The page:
Sunday, March 04, 2007

The read balloon

I'm starting work on a new script, which invariably means "seeing a thousand other things more interesting than working on a script and spending all my time finding excuses to avoid working on the script." Actually, when I get into the groove of a script there's really nothing else I'd rather do, and I definitely enjoy the work...but there's always those first few days when I struggle with getting started. One useful trick for getting into the proper mindset is reading other people's scripts and thinking about their techniques. I'm definitely what's called a process junkie and absorb all the behind-the-scene info and discussion I can find. This isn't a search for ideas to swipe -- though occasionally that happens as well -- but instead, a way of triggering my brain to loosen up and start spewing words.

In the course of that search, I just came across a terrific comment by Eddie Campbell from a few months back:

The 'thought' bubble (or balloon) is one of the few inventions truly indigenous to the twentieth century comic strip and it would be sad to reject it in order to make comics more like movies (see comments on this theme under 'Things' two days back), or because it is somehow pictorially unseemly for a tough heroic figure to have fluffy clouds around his head. When you tell an anecdote orally it's commonplace to say 'I thought' and 'she thought' etc., and perfectly logical to codify that on paper in a thought bubble. And if it makes your character less heroic, try taking the pole out of his ass.

I've always liked Eddie Campbell's comics work well enough...but I absolutely love him as a comics historian and theoretician. And this point in particular is something comics writers argue about a lot. I think Campbell's got it exactly right.

Panel 1. RAB sits at his computer, frowning in thought, his chin resting in one hand.

RAB (thought): Maybe the chronic inferiority complex of comics creators is to blame for this.

RAB (thought) 2: It's like a child trying to look adult by eliminating anything that seems childish.

Panel 2. Looking up from street level as the anarchist character V leaps from a rooftop in a scene from V FOR VENDETTA as drawn by David Lloyd. Something like this image.

CAPTION: Alan Moore and Frank Miller made comics look "cool" and "adult" by not using thought balloons. Or sound effects.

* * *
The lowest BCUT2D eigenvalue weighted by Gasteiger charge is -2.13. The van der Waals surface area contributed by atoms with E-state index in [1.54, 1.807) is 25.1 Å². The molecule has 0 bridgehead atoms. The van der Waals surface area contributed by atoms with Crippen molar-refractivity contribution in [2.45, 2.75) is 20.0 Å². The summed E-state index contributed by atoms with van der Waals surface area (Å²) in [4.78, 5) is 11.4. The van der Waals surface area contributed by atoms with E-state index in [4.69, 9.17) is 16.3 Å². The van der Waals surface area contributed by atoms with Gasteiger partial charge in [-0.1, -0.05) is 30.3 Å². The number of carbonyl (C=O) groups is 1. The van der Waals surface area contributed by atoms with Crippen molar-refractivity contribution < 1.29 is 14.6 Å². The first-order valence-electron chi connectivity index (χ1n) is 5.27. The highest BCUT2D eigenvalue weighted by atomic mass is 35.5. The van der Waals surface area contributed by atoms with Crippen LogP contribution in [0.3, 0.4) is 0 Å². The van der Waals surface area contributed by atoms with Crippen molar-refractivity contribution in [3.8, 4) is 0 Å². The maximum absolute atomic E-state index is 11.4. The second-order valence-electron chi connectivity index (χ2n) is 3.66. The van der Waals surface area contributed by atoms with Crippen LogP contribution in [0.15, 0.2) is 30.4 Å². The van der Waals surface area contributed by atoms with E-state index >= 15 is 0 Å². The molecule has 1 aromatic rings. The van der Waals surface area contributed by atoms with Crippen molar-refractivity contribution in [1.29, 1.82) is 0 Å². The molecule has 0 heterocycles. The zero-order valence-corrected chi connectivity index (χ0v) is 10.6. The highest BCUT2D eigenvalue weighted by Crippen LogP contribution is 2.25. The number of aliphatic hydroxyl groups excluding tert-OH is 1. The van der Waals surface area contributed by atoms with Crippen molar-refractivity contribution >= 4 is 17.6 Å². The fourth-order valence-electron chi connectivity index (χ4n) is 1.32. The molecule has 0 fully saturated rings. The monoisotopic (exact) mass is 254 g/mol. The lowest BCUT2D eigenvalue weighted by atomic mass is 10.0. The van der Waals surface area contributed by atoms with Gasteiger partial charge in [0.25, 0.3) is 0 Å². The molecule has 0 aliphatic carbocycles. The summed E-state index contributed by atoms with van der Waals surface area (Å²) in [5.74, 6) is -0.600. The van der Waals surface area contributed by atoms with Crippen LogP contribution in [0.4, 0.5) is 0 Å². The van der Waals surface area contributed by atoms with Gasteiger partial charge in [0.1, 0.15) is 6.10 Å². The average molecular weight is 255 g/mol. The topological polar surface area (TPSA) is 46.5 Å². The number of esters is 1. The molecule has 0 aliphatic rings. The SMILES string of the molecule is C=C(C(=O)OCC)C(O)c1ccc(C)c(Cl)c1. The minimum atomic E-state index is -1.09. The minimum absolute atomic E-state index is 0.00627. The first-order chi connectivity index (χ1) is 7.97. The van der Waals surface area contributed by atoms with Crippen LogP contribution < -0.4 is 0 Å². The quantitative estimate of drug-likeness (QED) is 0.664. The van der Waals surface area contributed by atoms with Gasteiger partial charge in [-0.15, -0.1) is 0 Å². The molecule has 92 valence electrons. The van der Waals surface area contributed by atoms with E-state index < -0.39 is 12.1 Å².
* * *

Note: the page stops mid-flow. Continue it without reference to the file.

CAPTION 2: They made comics look like movies -- like "grown-up" entertainment.

Panel 3. A shot of the Marvel S/M fetish character PENANCE with his fists clenched in a moment of supreme angst.

CAPTION: It worked for them as individuals...but in general, what could be more childish than trying to look all "serious" and "adult"?

CAPTION 2: You just end up looking silly.

Panel 4. RAB gets up from his desk, leaving the computer behind.

RAB (thought): Most old people would give anything to be young again.

RAB (thought) 2: Real maturity goes beyond that, to an appreciation of good things from both childhood and adulthood.

Panel 5. RAB sitting in the living room, in front of a television set. In one hand, he has a remote control pointed at the screen to turn the tv on.

RAB (thought): Comic books don't have motion, they don't have music, they don't have the sound of human voices. They're not movies or television.

SFX: *click!*

Panel 6. On the tv screen, we see KIM POSSIBLE talking into her Kimmunicator.

RAB (thought, off-panel): With all these limitations, it's stupid to throw away some of the few tricks we have out of some misplaced desire to look more "grown up"!

KIM (voice from television): So what's the sitch?


  1. Nicely put, RAB, very economical.

    Eddie really is fantastic, isn't he?

  2. If only it were economical. Everything I write in comics form is way too verbose, and I'm continually fighting to cut away the overgrowth. Even right here I can see a dozen cuts I should have made...

  3. You make a good point. I'd certainly rather see a character having a thinks balloon than apparently monologing to an empty room.

    Narrative captions only really work when you have one character doing it. Anytime you need multicoloured captions, or little symbols on them to tell who is talking, you are heading into lame.


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